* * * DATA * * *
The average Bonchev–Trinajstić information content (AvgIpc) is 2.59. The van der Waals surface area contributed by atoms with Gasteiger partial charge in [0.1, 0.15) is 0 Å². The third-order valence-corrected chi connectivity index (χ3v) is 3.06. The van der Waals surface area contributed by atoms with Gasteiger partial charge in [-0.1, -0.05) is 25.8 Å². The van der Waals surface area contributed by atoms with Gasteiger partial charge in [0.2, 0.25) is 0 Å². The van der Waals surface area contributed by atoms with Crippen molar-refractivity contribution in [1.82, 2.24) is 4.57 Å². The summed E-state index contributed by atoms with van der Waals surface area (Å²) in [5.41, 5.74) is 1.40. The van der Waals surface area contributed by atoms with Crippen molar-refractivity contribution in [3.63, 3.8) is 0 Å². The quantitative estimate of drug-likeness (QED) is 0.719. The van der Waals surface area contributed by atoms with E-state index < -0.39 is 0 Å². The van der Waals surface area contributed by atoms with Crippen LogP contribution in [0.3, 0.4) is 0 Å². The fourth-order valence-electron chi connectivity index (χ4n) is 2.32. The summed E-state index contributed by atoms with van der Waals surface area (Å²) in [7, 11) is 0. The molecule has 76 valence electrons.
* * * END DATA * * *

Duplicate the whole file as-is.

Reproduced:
The average Bonchev–Trinajstić information content (AvgIpc) is 2.59. The van der Waals surface area contributed by atoms with Gasteiger partial charge in [0.1, 0.15) is 0 Å². The third-order valence-corrected chi connectivity index (χ3v) is 3.06. The van der Waals surface area contributed by atoms with Gasteiger partial charge in [-0.1, -0.05) is 25.8 Å². The van der Waals surface area contributed by atoms with Gasteiger partial charge in [0.2, 0.25) is 0 Å². The van der Waals surface area contributed by atoms with Crippen molar-refractivity contribution in [1.82, 2.24) is 4.57 Å². The summed E-state index contributed by atoms with van der Waals surface area (Å²) in [5.41, 5.74) is 1.40. The van der Waals surface area contributed by atoms with Crippen molar-refractivity contribution in [3.63, 3.8) is 0 Å². The quantitative estimate of drug-likeness (QED) is 0.719. The van der Waals surface area contributed by atoms with E-state index < -0.39 is 0 Å². The van der Waals surface area contributed by atoms with Crippen LogP contribution in [0.3, 0.4) is 0 Å². The fourth-order valence-electron chi connectivity index (χ4n) is 2.32. The summed E-state index contributed by atoms with van der Waals surface area (Å²) in [7, 11) is 0. The molecule has 76 valence electrons.